ST. FRANCISVILLE — A dispute over the ownership of land near the old Mississippi River ferry landing now includes the West Feliciana Parish Police Jury’s allegation that the jury president’s family is violating the parish nuisance ordinance.
A Police Jury “notice to abate nuisances” dated Feb. 8 alleges Lambert Gravel Co. is violating the ordinance with its placement of “abandoned refuse, junk, abandoned metal and concrete culvert material” to block vehicle access to land along the old ferry road that the Lambert family claims it owns.
Merrick “Ricky” Lambert is the Police Jury president.
The abatement notice also claims the nuisance conditions include one that “provides harborage for rats, mice, snakes and other vermin.”
Paul Lambert Jr., Ricky Lambert’s brother, disputes the contention that the metal objects are junk and “abandoned metal.” He said Thursday the objects can still be used, if needed, in the sand and gravel business.
Although a lawsuit over ownership of the land is pending, Paul Lambert said the nuisance complaint can’t be ignored.
“We’ll probably ask for a hearing,” he said.
Juror Lea Williams asked the parish Economic Development Board to discuss the nuisance complaint at its meeting Thursday night, but the board decided to stay out of the dispute.
Williams said earlier that the barricade is an economic development issue because tour bus operators who pick up and deliver riverboat passengers at the landing have trouble turning around.
The request for the Economic Development Board discussion includes a written complaint to the jury from Kenneth Yoes, who wrote that the material “is an unsightly mess and is an embarrassment to the residents and visitors of our area.”
Yoes said fishermen who use the boat ramp the jury built last summer have been accustomed to parking in the area, but now the parking is barricaded.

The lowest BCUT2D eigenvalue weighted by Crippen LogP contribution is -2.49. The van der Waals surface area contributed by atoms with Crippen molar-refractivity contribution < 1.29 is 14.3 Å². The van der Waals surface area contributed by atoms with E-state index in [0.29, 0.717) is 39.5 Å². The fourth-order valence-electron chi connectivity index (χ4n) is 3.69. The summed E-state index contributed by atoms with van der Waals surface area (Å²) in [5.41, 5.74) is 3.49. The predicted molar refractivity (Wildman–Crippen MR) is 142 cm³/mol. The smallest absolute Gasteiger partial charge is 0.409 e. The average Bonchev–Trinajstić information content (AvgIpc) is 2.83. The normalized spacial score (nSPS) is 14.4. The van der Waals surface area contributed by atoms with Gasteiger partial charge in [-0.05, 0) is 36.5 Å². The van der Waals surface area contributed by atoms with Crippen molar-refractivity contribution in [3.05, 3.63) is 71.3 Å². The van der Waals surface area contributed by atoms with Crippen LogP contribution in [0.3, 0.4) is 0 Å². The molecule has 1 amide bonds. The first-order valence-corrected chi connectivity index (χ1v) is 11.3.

Some jurors began questioning whether the estate of the late Paul Lambert Sr. owns the property last year, shortly after the state gave the parish the road that led to the former ferry landing.
In August, jurors voted to hire an abstractor to determine if the public has a claim to the property in the old town of Bayou Sara.
After the boat landing was completed, the Lamberts erected a barricade that included some large concrete highway barrier blocks.
When the jury removed the blocks in December, claiming ownership of the barriers, the gravel company and Lambert heirs filed suit against the jury, asking that they be recognized as possessing the property and for an injunction requiring the jury to state its claim of ownership.
The Lamberts amended the suit in January to add an allegation that the jury “disturbed” the plaintiffs’ possession of the property and led to the end of negotiations with a potential lessee and the loss of rental income.
The amendments also allege the jury disturbed their ownership by building the boat launching ramp and claiming ownership of the property in public statements.
The jury’s attorney filed an exception to the Lamberts’ suit, alleging vagueness and ambiguity because it fails to include maps or plats to identify the specific properties claimed by the Lamberts.
A hearing on the jury’s exception is scheduled March 13 before 20th Judicial District Judge George H. Ware Jr.
The jury’s pleading also says some of the property mentioned in the lawsuit is either in the bed of Bayou Sara, a navigable stream owned by the state, or is owned by property owners on the west side of Bayou Sara because the stream has moved to the east into the old town over the years.